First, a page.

Leased line connectivity What is the future for leased lines?

What is the future for leased lines?


A leased line is service contract between a provider and a customer, whereby the provider agrees to deliver a symmetric telecommunications line connecting two locations in exchange for a rent – hence the term ‘lease’. In the UK leased lines are sometimes referred to as 'Private Circuit' or 'Data Line'.
 
Leased lines are stated to be more suited for businesses that conduct business online and demand fast and reliable access and zero downtime. Internet leased lines differ from point to point lines in the respect they connect a site to the internet, whereas a point to point leased line will connect 2 sites, without internet access.
 
Businesses can interconnect separate offices and buildings using a leased line which ensures that users are able to connect fast and directly to their host server or the internet anytime they want. Businesses need not have to own or deploy the connections as they can lease them from service providers. Leased lines can transfer data rates at speeds ranging from 1.5 Mbps (E1 connections) to 34.36 Mbps (E3 connections).
 
Another advantage of leased lines is that they have the provision to allot permanent IP addresses through which a variety of services such as mail, FTP, WWW, DNS, and proxy can be deployed. They also enable any kind of hosting service and act as a platform for enterprise intranets and extranets. Though leased lines are considered expensive they are claimed to be the ultimate in high-speed network access.
 
One of the main disadvantages of leased lines is that it becomes very expensive when the network gets expanded which has forced many providers to look for alternative options such as DSL and VPN. The high cost of leased lines occurs due to their installation lead-in times, cost of installation and the maintenance and access fees which often make them unaffordable to small businesses.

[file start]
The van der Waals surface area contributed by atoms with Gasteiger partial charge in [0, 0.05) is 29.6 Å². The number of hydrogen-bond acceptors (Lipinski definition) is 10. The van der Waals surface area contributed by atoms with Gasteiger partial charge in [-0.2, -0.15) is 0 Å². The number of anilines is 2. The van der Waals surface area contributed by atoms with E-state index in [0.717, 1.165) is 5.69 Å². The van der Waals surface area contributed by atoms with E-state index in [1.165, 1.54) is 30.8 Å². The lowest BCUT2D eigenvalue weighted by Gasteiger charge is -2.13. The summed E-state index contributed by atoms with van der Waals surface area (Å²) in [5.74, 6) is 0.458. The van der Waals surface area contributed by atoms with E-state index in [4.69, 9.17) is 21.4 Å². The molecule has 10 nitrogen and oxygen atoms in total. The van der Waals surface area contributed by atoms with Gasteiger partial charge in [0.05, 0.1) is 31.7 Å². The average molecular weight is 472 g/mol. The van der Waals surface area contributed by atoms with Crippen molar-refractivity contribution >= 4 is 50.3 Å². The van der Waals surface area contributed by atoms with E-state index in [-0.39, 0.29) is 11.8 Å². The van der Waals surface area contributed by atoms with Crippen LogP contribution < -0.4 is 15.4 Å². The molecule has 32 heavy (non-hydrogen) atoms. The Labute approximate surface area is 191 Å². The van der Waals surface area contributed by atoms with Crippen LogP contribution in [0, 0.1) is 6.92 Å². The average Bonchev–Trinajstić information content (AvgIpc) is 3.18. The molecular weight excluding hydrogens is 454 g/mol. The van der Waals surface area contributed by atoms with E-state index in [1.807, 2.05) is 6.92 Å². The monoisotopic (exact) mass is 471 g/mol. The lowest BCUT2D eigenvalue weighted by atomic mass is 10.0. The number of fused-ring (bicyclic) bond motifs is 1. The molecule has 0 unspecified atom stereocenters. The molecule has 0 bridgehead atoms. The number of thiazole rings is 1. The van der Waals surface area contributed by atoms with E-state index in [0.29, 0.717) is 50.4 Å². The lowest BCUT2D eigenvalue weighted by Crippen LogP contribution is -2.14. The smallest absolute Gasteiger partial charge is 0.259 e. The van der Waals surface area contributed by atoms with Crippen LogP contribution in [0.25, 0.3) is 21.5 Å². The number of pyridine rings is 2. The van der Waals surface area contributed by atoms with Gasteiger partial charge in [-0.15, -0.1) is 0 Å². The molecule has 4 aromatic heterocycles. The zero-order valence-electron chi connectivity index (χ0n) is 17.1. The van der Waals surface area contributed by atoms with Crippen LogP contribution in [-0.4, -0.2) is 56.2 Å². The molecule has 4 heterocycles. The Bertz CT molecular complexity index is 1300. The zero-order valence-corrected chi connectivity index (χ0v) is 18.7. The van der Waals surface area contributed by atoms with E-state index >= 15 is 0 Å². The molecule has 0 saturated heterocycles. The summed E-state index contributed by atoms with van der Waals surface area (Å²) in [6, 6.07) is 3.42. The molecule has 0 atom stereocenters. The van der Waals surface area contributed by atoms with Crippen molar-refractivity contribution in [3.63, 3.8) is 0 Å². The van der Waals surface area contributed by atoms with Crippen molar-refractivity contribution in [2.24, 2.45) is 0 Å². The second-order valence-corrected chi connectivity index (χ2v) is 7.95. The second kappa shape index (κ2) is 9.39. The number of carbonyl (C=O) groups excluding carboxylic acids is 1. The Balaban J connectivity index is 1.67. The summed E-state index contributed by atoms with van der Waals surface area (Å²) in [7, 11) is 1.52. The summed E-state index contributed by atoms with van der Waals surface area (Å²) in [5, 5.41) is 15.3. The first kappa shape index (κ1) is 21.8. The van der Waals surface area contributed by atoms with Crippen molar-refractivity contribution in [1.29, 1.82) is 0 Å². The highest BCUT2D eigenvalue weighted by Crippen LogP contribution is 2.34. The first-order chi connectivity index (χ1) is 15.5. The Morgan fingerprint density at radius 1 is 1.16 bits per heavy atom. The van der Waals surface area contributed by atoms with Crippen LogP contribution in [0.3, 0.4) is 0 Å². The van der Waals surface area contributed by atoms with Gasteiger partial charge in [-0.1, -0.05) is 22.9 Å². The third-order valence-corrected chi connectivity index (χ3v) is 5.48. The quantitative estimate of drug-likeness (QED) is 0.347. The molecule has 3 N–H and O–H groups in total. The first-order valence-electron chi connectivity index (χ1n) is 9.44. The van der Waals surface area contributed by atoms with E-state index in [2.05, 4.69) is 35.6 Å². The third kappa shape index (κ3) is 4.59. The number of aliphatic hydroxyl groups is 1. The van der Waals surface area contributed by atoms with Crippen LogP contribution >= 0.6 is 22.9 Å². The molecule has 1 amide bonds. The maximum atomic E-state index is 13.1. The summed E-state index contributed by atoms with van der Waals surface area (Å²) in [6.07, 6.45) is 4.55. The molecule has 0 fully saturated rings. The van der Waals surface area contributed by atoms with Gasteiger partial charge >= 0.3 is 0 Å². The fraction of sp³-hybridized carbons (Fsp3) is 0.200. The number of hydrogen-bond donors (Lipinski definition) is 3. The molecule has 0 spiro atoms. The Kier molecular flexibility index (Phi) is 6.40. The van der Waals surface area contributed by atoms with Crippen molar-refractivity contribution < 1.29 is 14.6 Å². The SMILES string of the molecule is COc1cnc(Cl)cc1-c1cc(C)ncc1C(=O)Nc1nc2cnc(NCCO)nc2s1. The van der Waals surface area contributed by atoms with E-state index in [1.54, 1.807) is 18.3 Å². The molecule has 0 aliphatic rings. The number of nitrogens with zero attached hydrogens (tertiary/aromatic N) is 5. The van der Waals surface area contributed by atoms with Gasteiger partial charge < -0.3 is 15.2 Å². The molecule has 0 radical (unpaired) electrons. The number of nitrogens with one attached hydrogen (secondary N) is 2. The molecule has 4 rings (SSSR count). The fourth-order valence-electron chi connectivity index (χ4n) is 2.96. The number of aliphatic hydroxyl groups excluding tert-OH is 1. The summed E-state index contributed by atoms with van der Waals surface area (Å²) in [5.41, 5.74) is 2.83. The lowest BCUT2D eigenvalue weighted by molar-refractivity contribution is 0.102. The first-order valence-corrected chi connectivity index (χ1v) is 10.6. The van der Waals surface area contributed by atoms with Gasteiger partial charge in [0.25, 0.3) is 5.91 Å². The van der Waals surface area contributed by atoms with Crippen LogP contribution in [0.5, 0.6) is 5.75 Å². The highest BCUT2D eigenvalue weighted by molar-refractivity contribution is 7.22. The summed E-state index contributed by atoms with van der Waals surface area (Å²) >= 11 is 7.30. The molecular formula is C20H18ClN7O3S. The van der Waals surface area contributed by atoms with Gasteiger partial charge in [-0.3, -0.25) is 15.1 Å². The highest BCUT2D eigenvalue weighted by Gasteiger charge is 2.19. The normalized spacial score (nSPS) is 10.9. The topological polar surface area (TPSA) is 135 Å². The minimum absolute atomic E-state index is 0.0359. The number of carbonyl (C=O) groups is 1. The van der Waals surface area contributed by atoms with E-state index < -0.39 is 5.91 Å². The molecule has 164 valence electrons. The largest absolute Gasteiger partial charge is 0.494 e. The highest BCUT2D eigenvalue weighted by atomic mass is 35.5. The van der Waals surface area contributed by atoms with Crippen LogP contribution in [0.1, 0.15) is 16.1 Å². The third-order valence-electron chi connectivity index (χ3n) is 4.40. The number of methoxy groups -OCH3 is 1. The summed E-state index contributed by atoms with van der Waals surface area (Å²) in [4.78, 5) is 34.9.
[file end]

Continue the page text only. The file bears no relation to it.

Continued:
A low cost alternative to the leased line is the Digital Subscriber Lines (also known as DSL, ADSL, SDSL, and ADSL Max) connectivity technology. Long considered as a consumer technology, the DSL works on switching data connection technology that shares its bandwidth with a host of other customers accessing the provider's network, unless a 1:1 contention ratio is opted for, where there is no sharing of bandwidth.  On the other hand Bonded ADSL takes multiple DSL circuits and creates a single virtual connection for reducing traffic congestion problems. It is also capable of offering high transfer speeds.
 
The advantages of DSL are that it is significantly less expensive than standard leased lines. And with the recent upgrades made possible by the Local Loop Unbundling (LLU) and the emergence of newer kind of ADSL services, DSL has shown that it can still improve further in terms of bandwidth and availability.
 
For businesses that are looking for a high bandwidth corporate connectivity solution Virtual Private Network (VPN) is another low cost option. Companies have to rent leased lines to obtain full and secure connectivity between their offices sites but with VPNs they can make use of public network infrastructure such as the internet to make these connections. By removing the need for long-distance leased lines and reducing long-distance telephone charges VPNs can incur considerable cost savings for businesses.
 
The always-on nature of leased lines exposes a company’s network to malicious threats but VPN offers security to business transactions by creating a "tunnel" through the internet from one office (site) to another. The traffic that goes through this tunnel is encrypted to protect any sensitive data.
 
If businesses decide to overlook the high cost factor of leased lines and go ahead and deploy them, the advantages they receive include: ability to have peer to peer Voice over IP (VoIP); share data and other services within their own servers at no additional costs; 24/7 communication facility that is dedicated and uninterrupted; businesses will have their own communications network and many more.
 
In the UK, surveys since 2007 have indicated that there is no significant increase in the number of customers who have opted for leased line connectivity. Customers are also realising the advantages that other technologies such as Bonded ADSL, MPLS VPNs and Ethernet offer. But still, companies that already have leased lines installed would prefer to upgrade their infrastructure rather than going for an entirely new technology that they are not familiar with. For example by installing an appropriate copper or fibre bearer users can upgrade the speed of their leased line connections.
 
It can be concluded that in spite of a non-growing or steadily declining leased line market and despite innovations in other technologies, leased lines are still an important part of the UK business infrastructure and its future seems far more assured.
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